Amityville Village Hall in 2009.

Amityville Village Hall in 2009. Credit: Ed Betz

The Village of Amityville is poised to become the only municipality on Long Island that is putting the question of whether to opt out of the state’s new marijuana law directly to the voters.

The village’s board of trustees on Monday is expected to vote to opt out of the state’s law legalizing recreational marijuana retail and consumption sites, but hopes to leave the final decision on the issue up to voters by placing a referendum on the November ballot. A deadline in the state law, however, may prevent the board from doing so.

A public hearing will be held before the village board’s vote.

Municipalities have until Dec. 31 to pass a law opting out of the state’s marijuana law, which was passed in March and which legalizes the possession, sale and growing of marijuana for recreational purposes for anyone 21 years and older. State officials estimate that the new law will generate $350 million in annual tax revenue. There will be a 13% tax on retail sales, of which the county will get 1% while local municipalities get 3%.

Under the state law, a municipality cannot prohibit residents from consuming or growing marijuana but can opt out of retail sales and consumption sites. Opt-out laws can be overturned through a referendum, and a municipality that opts out can opt in at a later date.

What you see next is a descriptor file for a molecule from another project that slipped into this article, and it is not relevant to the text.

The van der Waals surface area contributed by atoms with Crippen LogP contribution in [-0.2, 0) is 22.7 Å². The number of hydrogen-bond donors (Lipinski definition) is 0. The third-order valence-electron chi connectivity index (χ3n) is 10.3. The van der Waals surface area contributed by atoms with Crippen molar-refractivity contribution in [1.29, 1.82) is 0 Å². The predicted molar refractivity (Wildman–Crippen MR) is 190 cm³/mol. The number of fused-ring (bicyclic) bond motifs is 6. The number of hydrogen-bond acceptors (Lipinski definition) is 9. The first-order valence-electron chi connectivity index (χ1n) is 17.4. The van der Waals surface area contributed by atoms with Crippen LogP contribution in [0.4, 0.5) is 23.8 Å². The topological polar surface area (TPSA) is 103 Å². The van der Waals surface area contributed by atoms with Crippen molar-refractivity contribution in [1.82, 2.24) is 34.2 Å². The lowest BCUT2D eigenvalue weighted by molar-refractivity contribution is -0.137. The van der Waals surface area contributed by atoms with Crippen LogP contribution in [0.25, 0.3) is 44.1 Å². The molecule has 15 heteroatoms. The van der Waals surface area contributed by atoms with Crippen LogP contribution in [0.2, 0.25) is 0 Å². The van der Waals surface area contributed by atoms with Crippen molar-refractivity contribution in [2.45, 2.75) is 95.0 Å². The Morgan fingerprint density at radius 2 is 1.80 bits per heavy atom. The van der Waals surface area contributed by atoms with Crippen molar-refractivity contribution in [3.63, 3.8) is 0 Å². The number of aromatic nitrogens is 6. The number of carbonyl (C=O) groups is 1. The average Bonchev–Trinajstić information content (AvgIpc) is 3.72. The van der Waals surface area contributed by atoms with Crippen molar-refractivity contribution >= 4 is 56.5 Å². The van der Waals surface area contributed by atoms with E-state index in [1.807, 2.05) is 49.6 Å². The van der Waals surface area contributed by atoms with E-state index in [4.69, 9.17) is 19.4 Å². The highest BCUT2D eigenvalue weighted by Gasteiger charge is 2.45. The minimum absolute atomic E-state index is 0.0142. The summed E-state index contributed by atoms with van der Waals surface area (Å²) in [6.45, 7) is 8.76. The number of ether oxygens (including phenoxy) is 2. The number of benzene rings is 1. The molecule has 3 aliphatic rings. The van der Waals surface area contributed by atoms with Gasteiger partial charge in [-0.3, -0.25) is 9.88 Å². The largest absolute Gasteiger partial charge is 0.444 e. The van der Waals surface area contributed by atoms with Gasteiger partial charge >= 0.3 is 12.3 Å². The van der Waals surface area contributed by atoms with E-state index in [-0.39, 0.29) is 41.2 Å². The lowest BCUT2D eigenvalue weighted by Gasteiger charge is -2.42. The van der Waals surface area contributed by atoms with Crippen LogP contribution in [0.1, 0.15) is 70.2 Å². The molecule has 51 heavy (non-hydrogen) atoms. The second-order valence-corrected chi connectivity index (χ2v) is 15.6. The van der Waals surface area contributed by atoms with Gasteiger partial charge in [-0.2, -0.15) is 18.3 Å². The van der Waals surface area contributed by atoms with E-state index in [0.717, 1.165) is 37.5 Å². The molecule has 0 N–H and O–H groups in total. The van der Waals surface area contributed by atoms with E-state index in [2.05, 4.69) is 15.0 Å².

According to the Nassau and Suffolk Boards of Elections, no municipalities have marijuana referendums on the November ballot.

Some Long Island towns had previously discussed getting the issue on the ballot but under the law must first receive a petition, according to town supervisors, whereas villages can hold a referendum without the petition.

Amityville Mayor Dennis Siry said the board will vote to opt out but wanted residents to have the final say.

"We wanted the people in the village to decide, not just us," Siry said. "We’re here for certain decisions that they trust us to make, but for this one we’ll leave it up to everybody."

But Amityville may be too late to get the question onto the general election ballot. Suffolk’s Republican Elections Commissioner Nick LaLota, a former Amityville trustee, was surprised to hear of Amityville’s plans when contacted by a Newsday reporter, and pointed to a state law that requires referendums be submitted 90 days before an election.

Village attorney Bruce Kennedy said that he then received a call from LaLota and discovered that the law had been changed from 36 days to 90 days. Kennedy said he had been unaware of the change, which LaLota told Newsday occurred in 2019.

"We’re talking to them and trying to come up with a way to deal with this so we can have this thing on the ballot," Kennedy said, noting the village is hoping to avoid the thousands of dollars it would cost to hold a special election. "We’re just trying to save some money here. . . but one way or the other we’re going to do it."

The hearing will be held at 7:30 p.m. at Village Hall, 21 Ireland Place.

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